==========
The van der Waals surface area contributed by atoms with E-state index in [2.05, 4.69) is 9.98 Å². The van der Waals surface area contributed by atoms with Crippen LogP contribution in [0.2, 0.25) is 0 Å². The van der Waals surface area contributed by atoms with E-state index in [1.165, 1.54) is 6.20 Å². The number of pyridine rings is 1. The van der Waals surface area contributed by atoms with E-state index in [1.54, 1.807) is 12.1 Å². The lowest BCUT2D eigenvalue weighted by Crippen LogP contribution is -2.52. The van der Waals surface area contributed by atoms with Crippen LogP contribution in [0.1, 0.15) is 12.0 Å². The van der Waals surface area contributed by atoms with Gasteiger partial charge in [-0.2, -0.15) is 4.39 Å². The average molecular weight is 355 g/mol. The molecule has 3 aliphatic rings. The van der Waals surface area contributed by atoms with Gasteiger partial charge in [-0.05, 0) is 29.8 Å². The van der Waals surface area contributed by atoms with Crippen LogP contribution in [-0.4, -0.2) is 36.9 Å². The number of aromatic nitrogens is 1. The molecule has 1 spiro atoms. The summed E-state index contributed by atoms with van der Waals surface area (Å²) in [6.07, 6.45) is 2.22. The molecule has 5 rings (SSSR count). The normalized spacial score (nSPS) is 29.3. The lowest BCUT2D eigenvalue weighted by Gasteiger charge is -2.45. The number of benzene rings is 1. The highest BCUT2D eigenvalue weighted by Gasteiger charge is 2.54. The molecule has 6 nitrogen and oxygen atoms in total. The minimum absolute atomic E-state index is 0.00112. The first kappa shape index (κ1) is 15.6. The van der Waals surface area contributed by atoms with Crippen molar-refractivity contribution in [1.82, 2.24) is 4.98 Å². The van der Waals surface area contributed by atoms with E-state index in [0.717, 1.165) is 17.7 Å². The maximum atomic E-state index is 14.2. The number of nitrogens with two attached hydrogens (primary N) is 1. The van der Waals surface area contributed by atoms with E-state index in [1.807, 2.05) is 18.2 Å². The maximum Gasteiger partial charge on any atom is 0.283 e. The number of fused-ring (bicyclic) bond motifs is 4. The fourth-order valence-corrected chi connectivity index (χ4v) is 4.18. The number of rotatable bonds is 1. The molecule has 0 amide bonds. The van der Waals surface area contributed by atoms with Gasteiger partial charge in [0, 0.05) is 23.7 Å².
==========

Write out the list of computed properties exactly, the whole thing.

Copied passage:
The van der Waals surface area contributed by atoms with E-state index in [2.05, 4.69) is 9.98 Å². The van der Waals surface area contributed by atoms with Crippen LogP contribution in [0.2, 0.25) is 0 Å². The van der Waals surface area contributed by atoms with E-state index in [1.165, 1.54) is 6.20 Å². The number of pyridine rings is 1. The van der Waals surface area contributed by atoms with E-state index in [1.54, 1.807) is 12.1 Å². The lowest BCUT2D eigenvalue weighted by Crippen LogP contribution is -2.52. The van der Waals surface area contributed by atoms with Crippen LogP contribution in [0.1, 0.15) is 12.0 Å². The van der Waals surface area contributed by atoms with Gasteiger partial charge in [-0.2, -0.15) is 4.39 Å². The average molecular weight is 355 g/mol. The molecule has 3 aliphatic rings. The van der Waals surface area contributed by atoms with Gasteiger partial charge in [-0.05, 0) is 29.8 Å². The van der Waals surface area contributed by atoms with Crippen LogP contribution in [-0.4, -0.2) is 36.9 Å². The number of aromatic nitrogens is 1. The molecule has 1 spiro atoms. The summed E-state index contributed by atoms with van der Waals surface area (Å²) in [6.07, 6.45) is 2.22. The molecule has 5 rings (SSSR count). The normalized spacial score (nSPS) is 29.3. The lowest BCUT2D eigenvalue weighted by Gasteiger charge is -2.45. The number of benzene rings is 1. The highest BCUT2D eigenvalue weighted by Gasteiger charge is 2.54. The molecule has 6 nitrogen and oxygen atoms in total. The minimum absolute atomic E-state index is 0.00112. The first kappa shape index (κ1) is 15.6. The van der Waals surface area contributed by atoms with Crippen molar-refractivity contribution in [1.82, 2.24) is 4.98 Å². The van der Waals surface area contributed by atoms with E-state index in [0.717, 1.165) is 17.7 Å². The maximum atomic E-state index is 14.2. The number of nitrogens with two attached hydrogens (primary N) is 1. The van der Waals surface area contributed by atoms with E-state index in [1.807, 2.05) is 18.2 Å². The maximum Gasteiger partial charge on any atom is 0.283 e. The number of fused-ring (bicyclic) bond motifs is 4. The fourth-order valence-corrected chi connectivity index (χ4v) is 4.18. The number of rotatable bonds is 1. The molecule has 0 amide bonds. The van der Waals surface area contributed by atoms with Gasteiger partial charge in [0, 0.05) is 23.7 Å².